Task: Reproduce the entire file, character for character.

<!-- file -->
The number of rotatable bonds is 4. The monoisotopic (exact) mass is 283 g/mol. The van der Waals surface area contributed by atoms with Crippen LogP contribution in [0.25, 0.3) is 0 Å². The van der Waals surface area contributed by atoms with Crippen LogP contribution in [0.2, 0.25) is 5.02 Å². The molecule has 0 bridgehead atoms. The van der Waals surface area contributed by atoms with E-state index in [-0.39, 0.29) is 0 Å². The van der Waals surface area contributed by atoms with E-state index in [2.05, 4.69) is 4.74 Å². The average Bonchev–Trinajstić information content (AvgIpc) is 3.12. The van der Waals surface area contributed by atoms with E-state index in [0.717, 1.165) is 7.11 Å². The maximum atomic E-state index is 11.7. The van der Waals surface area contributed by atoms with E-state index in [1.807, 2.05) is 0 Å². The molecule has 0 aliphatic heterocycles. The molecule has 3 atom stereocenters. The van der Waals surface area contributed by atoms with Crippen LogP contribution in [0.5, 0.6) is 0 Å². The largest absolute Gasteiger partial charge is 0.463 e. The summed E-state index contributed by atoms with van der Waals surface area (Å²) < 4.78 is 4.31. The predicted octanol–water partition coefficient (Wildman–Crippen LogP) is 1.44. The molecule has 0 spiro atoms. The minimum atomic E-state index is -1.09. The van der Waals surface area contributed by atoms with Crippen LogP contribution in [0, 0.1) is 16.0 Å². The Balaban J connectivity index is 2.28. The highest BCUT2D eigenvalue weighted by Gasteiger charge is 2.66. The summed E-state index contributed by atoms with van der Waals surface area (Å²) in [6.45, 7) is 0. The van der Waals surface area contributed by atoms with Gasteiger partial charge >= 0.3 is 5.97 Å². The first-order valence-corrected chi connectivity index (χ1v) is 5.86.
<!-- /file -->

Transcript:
The number of rotatable bonds is 4. The monoisotopic (exact) mass is 283 g/mol. The van der Waals surface area contributed by atoms with Crippen LogP contribution in [0.25, 0.3) is 0 Å². The van der Waals surface area contributed by atoms with Crippen LogP contribution in [0.2, 0.25) is 5.02 Å². The molecule has 0 bridgehead atoms. The van der Waals surface area contributed by atoms with E-state index in [-0.39, 0.29) is 0 Å². The van der Waals surface area contributed by atoms with E-state index in [2.05, 4.69) is 4.74 Å². The average Bonchev–Trinajstić information content (AvgIpc) is 3.12. The van der Waals surface area contributed by atoms with E-state index in [0.717, 1.165) is 7.11 Å². The maximum atomic E-state index is 11.7. The van der Waals surface area contributed by atoms with E-state index in [1.807, 2.05) is 0 Å². The molecule has 0 aliphatic heterocycles. The molecule has 3 atom stereocenters. The van der Waals surface area contributed by atoms with Crippen LogP contribution in [0.5, 0.6) is 0 Å². The largest absolute Gasteiger partial charge is 0.463 e. The summed E-state index contributed by atoms with van der Waals surface area (Å²) < 4.78 is 4.31. The predicted octanol–water partition coefficient (Wildman–Crippen LogP) is 1.44. The molecule has 0 spiro atoms. The minimum atomic E-state index is -1.09. The van der Waals surface area contributed by atoms with Crippen LogP contribution in [0, 0.1) is 16.0 Å². The Balaban J connectivity index is 2.28. The highest BCUT2D eigenvalue weighted by Gasteiger charge is 2.66. The summed E-state index contributed by atoms with van der Waals surface area (Å²) in [6.45, 7) is 0. The van der Waals surface area contributed by atoms with Gasteiger partial charge >= 0.3 is 5.97 Å². The first-order valence-corrected chi connectivity index (χ1v) is 5.86.